June 12, 2013
THE NETHERLANDS INSURANCE COMPANY, Plaintiff,
JEFFRIES CONSTRUCTION, INC. D/B/A JEFFRIES CONSTRUCTION CO., INC., et al., Defendants.
MEMORANDUM OPINION AND ORDER
CHARLES R. SIMPSON, III, Senior District Judge.
In an order and accompanying memorandum opinion dated March 18, 2013, this court granted Plaintiff The Netherlands Insurance Company's ("Netherlands") motion for summary judgment and denied the motion for summary judgment filed by Defendants Jeffries Construction, Inc. d/b/a Jeffries Construction Co., Inc. ("Jeffries Construction"), Leonard Jeffries, and Kimberly Jeffries (collectively, "Jeffries" or "the Jeffries Defendants"). The Jeffries Defendants have now filed a motion to vacate judgment (DN 43).
Initially, although the Jeffries Defendants style their motion as one to vacate judgment under Rule 59(e), the court's order dated March 18, 2013 did not enter a final judgment in the action. The action remains pending, as Netherlands' claims against Defendants Dennis and Debbie Wright have not been resolved. However, under Rule 54(b), an order that "adjudicates fewer than all the claims or the rights and liabilities of fewer than all the parties does not end the action as to any of the claims or parties and may be revised at any time before the entry of a [final] judgment." Accordingly, the court will treat the motion to vacate as one for reconsideration of the court's prior order and accompanying memorandum opinion. Generally, a motion for reconsideration is proper if there has been an intervening change in controlling law, new evidence has been found, or there is a need to correct a clear error or prevent manifest injustice. Rhoades v. Blue Chip Prop. Mgmt., Inc., 2008 WL 3166242, at *1 (N.D.Ohio Aug. 4, 2008). Here, none of the arguments put forth by the Jeffries Defendants merit reconsideration of the court's previous order and accompanying memorandum opinion.
The first argument put forth by the Jeffries Defendants is that it was improper for the court to grant Netherlands' motion for summary judgment on Netherlands' declaratory judgment claim against the Jeffries Defendants because, at the time of the court's order, the Wrights had not yet had an opportunity to appear in the case. According to the Jeffries Defendants, the court should have provided the Wrights an opportunity to brief the matter before issuing a declaratory judgment in favor of Netherlands.
A brief procedural history provides some context to the issue. The only defendants named in Netherlands' initial complaint were the Jeffries Defendants. At the time Netherlands and the Jeffries Defendants filed cross-motions for summary judgment, they remained the only parties to this action. However, on March 1, 2013, before the court rendered its order and accompanying opinion granting summary judgment to Netherlands and denying it to the Jeffries Defendants, Netherlands filed an amended complaint. The amended complaint added the Wrights as defendants, but requested the same relief as before, namely:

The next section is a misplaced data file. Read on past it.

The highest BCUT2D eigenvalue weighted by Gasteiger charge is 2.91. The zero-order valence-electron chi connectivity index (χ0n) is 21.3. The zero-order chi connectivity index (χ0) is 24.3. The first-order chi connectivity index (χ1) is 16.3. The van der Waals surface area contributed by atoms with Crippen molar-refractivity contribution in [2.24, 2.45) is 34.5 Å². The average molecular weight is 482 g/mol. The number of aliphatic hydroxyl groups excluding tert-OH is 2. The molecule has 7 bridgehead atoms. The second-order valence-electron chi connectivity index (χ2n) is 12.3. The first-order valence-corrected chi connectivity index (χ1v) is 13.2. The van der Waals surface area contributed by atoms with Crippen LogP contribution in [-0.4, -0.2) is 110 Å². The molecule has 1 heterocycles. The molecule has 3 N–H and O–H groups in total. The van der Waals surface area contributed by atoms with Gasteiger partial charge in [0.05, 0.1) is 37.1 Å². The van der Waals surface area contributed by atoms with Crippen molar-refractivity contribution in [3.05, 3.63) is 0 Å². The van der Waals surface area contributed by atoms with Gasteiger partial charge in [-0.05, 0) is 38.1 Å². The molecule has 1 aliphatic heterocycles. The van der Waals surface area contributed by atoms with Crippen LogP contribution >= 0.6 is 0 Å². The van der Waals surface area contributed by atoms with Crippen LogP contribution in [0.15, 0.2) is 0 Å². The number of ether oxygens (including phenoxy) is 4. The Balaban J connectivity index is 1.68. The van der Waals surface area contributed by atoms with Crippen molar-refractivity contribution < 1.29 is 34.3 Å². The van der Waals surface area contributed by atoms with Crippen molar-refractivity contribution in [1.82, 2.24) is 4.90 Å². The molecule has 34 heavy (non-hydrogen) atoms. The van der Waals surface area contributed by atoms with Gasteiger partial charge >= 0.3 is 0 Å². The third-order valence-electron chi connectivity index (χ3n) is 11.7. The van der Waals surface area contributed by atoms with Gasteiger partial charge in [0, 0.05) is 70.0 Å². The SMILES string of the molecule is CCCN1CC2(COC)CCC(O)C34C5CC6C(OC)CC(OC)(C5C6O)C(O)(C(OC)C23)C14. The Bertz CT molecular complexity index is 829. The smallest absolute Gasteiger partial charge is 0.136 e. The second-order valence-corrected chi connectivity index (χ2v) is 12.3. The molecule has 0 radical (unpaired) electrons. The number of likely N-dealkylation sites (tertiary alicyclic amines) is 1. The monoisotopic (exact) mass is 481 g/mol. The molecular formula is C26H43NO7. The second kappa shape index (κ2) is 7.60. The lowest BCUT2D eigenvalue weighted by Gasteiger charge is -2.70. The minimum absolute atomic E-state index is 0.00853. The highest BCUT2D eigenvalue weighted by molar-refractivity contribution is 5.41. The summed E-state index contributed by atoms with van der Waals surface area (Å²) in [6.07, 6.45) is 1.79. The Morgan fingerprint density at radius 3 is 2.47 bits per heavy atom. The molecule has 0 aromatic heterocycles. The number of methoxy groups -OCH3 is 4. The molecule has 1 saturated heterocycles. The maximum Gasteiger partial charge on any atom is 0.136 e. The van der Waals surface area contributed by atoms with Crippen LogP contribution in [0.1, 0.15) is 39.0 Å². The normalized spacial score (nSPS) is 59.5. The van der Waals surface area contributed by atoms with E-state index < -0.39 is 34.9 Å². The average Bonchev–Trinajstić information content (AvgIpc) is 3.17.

A declaration that no coverage is owed to Defendants, Leonard Jeffries, Kimberly Jeffries, [sic] either a duty to defend or indemnify, as a result of any claims made against [Jeffries Construction], Leonard Jeffries and/or Kimberly Jeffries by the Defendants, Dennis and Debbie Wright, with respect to any of the allegations contained in the Complaint filed in the Underlying Lawsuit[.]
On March 19, 2013, the court issued its order and accompanying memorandum opinion resolving the cross-motions for summary judgment, but because Netherlands had filed an amended complaint that named the Wrights as defendants, the order was not a final judgment in the action. On April 4, 2013, the Jeffries Defendants filed this motion for reconsideration. Five days later, Netherlands filed proof of service as to the Wrights. The Wrights filed an answer on May 29, 2013.
It may be that, as the Jeffries Defendants argue, the Wrights have some interest in the issues decided by the court in its previous order and accompanying memorandum opinion. However, the Jeffries Defendants have not explained to the court why they may assert the Wrights' interests in this matter in order to vacate this court's prior order and accompanying memorandum. Indeed, the Wrights are now parties to this action and are thus fully capable of defending their interests in the manner they feel is appropriate. Without any explanation of why the Jeffries Defendants may assert the Wrights' interests in order to vacate this court's previous order and accompanying memorandum opinion, the court finds that the Jeffries Defendants have not met their burden on a motion for reconsideration.